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The dark that’s gathering strength
these days is submissive,
kinky, silken, willing;
stretched taut as a trampoline.
World events rattle by like circus
trains we wave at occasionally,
as striped, homed and spotted
heads poke out their windows.
Feels like I’m wearing a corset,
though I haven’t a stitch on.
Burn the place setting I ate from,
OK? and destroy the easy chair
I languished in. Let birds
unravel my lingerie
for nesting materials.
Fingers poised on the piano keys,
I can’t think what to play.
A dirge, a fugue?
What, exactly, are crimes
against nature? How many
calories are consumed while
lolling in this dimness,
mentally lamenting the lack
of anything to indicate
some faint mirage of right-
mindedness has been sighted
on the horizon? The world
is full of morbid thinkers,
miserable workers and compulsive
doodlers. Darling, my mother
used to croon, you were a happy
accident, like the discovery
of penicillin. When I sense
the zillions of cells in my body
laboring together, such grand
fatigue sweeps over me.
Once in a blue moon I smell
the future’s breath,
that purgatorial whiff
shot through with the scent
of burnt hair, like when sailors
have been drifting at sea
for a long time and suddenly
they see gulls circling
and the ripe composty odor
of land unfurls in the air,
but they’ve no idea whether
an oasis of breadfruit
and pineapple awaits them
or an enclave of cannibals.

–Amy Gerstler

This poem is so good and so full, I don’t even know where to begin. It is not the last note I want to leave you with however, so here’s something lighter to counterbalance the intensity of Doomsday:

In Kyoto …

In Kyoto,
hearing the cuckoo,
I long for Kyoto.


Amy Gerstler’s latest volume of poetry, Dearest Creature, was reviewed in the New York Times this past Sunday. An excerpt from that review by David Kirby is referenced in this Slow Muse post.

“Known for witty, complex poetry that reflects such themes as redemption, suffering, and survival, Amy Gerstler won the 1991 National Book Critics Circle Award for the collection Bitter Angel.” (The Poetry Foundation.)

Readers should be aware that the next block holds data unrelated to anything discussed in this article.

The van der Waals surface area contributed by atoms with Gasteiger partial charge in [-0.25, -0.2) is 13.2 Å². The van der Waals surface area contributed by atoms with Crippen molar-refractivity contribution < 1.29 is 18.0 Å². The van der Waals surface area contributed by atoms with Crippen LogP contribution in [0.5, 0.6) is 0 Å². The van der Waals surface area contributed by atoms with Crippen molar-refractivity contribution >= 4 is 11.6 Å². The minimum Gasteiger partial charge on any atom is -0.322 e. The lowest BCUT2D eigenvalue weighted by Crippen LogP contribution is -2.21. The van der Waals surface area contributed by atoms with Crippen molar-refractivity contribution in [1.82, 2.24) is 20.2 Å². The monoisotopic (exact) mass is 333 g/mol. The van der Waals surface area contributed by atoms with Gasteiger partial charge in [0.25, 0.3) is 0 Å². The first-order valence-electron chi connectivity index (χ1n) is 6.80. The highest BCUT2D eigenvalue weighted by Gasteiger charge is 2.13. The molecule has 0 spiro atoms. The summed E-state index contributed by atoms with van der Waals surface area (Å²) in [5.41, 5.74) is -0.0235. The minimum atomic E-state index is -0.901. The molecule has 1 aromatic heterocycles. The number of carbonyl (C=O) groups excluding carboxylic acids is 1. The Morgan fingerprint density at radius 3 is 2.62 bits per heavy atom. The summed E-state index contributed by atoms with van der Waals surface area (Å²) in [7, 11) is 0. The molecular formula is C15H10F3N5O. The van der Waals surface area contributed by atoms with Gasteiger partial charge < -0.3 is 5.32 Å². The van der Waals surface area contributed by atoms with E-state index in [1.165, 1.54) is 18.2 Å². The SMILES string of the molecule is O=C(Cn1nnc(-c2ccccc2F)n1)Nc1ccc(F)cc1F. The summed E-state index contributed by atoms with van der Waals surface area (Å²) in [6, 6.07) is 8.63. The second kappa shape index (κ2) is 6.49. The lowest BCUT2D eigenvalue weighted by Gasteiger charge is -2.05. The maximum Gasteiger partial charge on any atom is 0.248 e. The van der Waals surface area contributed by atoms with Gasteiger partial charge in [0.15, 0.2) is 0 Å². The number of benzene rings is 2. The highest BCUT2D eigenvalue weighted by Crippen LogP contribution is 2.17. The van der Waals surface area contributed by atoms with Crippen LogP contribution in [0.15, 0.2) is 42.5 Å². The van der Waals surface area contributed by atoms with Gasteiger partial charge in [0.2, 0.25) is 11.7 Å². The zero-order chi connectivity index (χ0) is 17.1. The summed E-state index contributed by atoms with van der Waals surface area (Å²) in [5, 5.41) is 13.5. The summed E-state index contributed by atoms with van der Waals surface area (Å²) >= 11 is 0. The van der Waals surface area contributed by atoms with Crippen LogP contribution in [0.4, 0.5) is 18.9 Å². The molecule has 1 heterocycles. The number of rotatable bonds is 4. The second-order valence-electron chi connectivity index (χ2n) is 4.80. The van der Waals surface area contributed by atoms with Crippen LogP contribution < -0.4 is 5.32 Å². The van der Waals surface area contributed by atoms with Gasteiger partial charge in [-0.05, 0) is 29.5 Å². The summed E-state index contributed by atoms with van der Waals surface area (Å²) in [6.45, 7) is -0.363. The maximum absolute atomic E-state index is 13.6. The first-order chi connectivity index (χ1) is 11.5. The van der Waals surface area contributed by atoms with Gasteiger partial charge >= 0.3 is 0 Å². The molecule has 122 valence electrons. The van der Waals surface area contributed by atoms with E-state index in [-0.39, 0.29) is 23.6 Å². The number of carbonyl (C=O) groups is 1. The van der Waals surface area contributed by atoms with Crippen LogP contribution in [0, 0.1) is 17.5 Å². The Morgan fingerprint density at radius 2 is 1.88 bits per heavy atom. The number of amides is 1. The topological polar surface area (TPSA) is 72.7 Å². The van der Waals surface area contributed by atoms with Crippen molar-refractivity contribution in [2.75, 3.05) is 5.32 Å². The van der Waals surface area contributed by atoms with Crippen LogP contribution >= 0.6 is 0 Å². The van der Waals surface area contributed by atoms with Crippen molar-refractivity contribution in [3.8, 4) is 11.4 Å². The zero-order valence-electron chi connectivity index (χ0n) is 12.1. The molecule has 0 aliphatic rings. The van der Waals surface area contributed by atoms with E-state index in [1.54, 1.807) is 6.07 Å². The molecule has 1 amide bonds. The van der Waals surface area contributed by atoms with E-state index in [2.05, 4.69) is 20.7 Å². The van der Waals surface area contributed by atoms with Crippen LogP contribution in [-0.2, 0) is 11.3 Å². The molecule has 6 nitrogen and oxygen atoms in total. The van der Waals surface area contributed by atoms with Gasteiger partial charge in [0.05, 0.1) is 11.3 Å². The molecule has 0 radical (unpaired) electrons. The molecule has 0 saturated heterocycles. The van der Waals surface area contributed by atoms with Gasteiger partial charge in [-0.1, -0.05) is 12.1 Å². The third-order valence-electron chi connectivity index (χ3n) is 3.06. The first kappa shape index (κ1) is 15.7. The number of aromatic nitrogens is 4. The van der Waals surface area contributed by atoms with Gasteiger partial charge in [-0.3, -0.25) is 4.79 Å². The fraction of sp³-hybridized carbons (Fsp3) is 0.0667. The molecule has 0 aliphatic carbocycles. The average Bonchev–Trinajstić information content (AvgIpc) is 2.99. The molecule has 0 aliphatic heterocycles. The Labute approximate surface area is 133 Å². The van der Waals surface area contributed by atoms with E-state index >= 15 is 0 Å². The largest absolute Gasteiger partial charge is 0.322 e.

Bashō (1644 – 1694) was the most famous poet of the Edo period in Japan.

Amy Gerstler, “Doomsday” from Nerve Storm. Copyright © 1993 by Amy Gerstler. Courtesy of Penguin Group.

Bashō, “In Kyoto,” translated by Jane Hirshfield. Courtesy of the translator.

Best description of reading poetry I’ve found was in a review of Amy Gerstler’s latest volume, Dearest Creature, from the Sunday Times Book Review. Written by a fellow poet David Kirby, it is clear he knows of what he speaks: “Look, a poem either sends you a bill or writes you a check. You can use up too much of your intellectual and emotional capital, not to mention your good will, and come away feeling had. Or you can pat your billfold and say, ‘Hey, this baby just got a little fatter.’”

He goes on to flesh out the metaphor:

When I’m asked by fellow air passengers what I do for a living and reply, “I write poems,” the reaction is often a startled smile, as though they’re thinking Homer! Dante! Milton! (At least that’s what I’m thinking they’re thinking.) And then comes the lean-in, the furrowed brow, the voice thick with compassion as my new friend says, “But there isn’t any money in that, is there?”

There are some pretty snappy comebacks to this one, but what I usually offer is Somerset Maugham’s “Poetry is like a sixth sense without which you cannot make a complete use of the other five.” Actually, Maugham says “money,” not “poetry,” but that’s the point. Money and poetry both act as catalysts, and they bring together objects and experiences that wouldn’t have anything to do with one another otherwise. Wealth takes many forms, and sometimes it shows up as stanzas.